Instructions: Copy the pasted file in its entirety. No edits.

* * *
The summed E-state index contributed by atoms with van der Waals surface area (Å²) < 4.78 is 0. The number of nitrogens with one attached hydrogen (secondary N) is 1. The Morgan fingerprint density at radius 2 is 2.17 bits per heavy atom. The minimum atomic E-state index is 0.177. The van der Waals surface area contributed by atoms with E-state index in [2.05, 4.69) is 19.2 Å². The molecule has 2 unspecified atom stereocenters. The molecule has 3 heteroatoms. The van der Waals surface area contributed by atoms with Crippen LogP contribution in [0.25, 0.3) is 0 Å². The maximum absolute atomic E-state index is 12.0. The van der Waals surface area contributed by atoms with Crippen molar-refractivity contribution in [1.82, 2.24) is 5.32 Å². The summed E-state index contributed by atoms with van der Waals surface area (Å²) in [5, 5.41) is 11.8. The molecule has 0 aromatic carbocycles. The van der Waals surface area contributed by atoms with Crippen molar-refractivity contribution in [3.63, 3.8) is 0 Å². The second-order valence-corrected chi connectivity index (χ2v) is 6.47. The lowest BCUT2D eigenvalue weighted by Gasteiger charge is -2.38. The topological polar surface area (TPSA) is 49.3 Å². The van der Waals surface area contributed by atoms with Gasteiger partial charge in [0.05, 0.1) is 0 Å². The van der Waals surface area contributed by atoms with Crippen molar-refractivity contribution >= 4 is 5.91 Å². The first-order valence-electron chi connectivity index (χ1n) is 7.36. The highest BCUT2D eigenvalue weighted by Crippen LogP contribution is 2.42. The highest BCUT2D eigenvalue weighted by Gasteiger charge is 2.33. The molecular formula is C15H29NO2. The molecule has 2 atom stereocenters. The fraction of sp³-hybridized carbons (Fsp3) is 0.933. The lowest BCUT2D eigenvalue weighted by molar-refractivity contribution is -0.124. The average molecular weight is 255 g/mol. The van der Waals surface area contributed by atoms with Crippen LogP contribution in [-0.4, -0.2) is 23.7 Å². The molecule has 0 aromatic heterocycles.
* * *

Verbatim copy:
The summed E-state index contributed by atoms with van der Waals surface area (Å²) < 4.78 is 0. The number of nitrogens with one attached hydrogen (secondary N) is 1. The Morgan fingerprint density at radius 2 is 2.17 bits per heavy atom. The minimum atomic E-state index is 0.177. The van der Waals surface area contributed by atoms with E-state index in [2.05, 4.69) is 19.2 Å². The molecule has 2 unspecified atom stereocenters. The molecule has 3 heteroatoms. The van der Waals surface area contributed by atoms with Crippen LogP contribution in [0.25, 0.3) is 0 Å². The maximum absolute atomic E-state index is 12.0. The van der Waals surface area contributed by atoms with Crippen molar-refractivity contribution in [1.82, 2.24) is 5.32 Å². The summed E-state index contributed by atoms with van der Waals surface area (Å²) in [5, 5.41) is 11.8. The molecule has 0 aromatic carbocycles. The van der Waals surface area contributed by atoms with Crippen molar-refractivity contribution in [3.63, 3.8) is 0 Å². The second-order valence-corrected chi connectivity index (χ2v) is 6.47. The lowest BCUT2D eigenvalue weighted by Gasteiger charge is -2.38. The topological polar surface area (TPSA) is 49.3 Å². The van der Waals surface area contributed by atoms with Gasteiger partial charge in [0.05, 0.1) is 0 Å². The van der Waals surface area contributed by atoms with Crippen molar-refractivity contribution >= 4 is 5.91 Å². The first-order valence-electron chi connectivity index (χ1n) is 7.36. The highest BCUT2D eigenvalue weighted by Crippen LogP contribution is 2.42. The highest BCUT2D eigenvalue weighted by Gasteiger charge is 2.33. The molecular formula is C15H29NO2. The molecule has 2 atom stereocenters. The fraction of sp³-hybridized carbons (Fsp3) is 0.933. The lowest BCUT2D eigenvalue weighted by molar-refractivity contribution is -0.124. The average molecular weight is 255 g/mol. The van der Waals surface area contributed by atoms with Crippen LogP contribution in [-0.4, -0.2) is 23.7 Å². The molecule has 0 aromatic heterocycles.